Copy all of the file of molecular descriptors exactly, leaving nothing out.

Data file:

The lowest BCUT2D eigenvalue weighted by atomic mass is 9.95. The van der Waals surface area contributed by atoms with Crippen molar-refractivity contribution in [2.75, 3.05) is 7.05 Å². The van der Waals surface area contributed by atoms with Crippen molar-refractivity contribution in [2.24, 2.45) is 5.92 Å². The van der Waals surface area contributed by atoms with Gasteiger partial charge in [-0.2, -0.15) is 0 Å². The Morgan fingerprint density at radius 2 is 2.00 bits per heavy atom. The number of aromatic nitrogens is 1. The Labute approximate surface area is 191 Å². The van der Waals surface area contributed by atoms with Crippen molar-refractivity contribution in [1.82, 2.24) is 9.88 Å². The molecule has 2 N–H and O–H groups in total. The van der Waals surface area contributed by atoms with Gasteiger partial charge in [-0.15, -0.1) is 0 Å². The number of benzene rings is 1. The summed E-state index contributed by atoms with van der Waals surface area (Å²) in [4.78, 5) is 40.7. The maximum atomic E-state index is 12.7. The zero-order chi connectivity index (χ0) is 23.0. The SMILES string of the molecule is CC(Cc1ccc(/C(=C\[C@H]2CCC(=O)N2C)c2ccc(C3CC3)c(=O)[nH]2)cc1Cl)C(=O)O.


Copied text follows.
The lowest BCUT2D eigenvalue weighted by atomic mass is 9.95. The van der Waals surface area contributed by atoms with Crippen molar-refractivity contribution in [2.75, 3.05) is 7.05 Å². The van der Waals surface area contributed by atoms with Crippen molar-refractivity contribution in [2.24, 2.45) is 5.92 Å². The van der Waals surface area contributed by atoms with Gasteiger partial charge in [-0.2, -0.15) is 0 Å². The Morgan fingerprint density at radius 2 is 2.00 bits per heavy atom. The number of aromatic nitrogens is 1. The Labute approximate surface area is 191 Å². The van der Waals surface area contributed by atoms with Crippen molar-refractivity contribution in [1.82, 2.24) is 9.88 Å². The molecule has 2 N–H and O–H groups in total. The van der Waals surface area contributed by atoms with Gasteiger partial charge in [-0.15, -0.1) is 0 Å². The number of benzene rings is 1. The summed E-state index contributed by atoms with van der Waals surface area (Å²) in [4.78, 5) is 40.7. The maximum atomic E-state index is 12.7. The zero-order chi connectivity index (χ0) is 23.0. The SMILES string of the molecule is CC(Cc1ccc(/C(=C\[C@H]2CCC(=O)N2C)c2ccc(C3CC3)c(=O)[nH]2)cc1Cl)C(=O)O.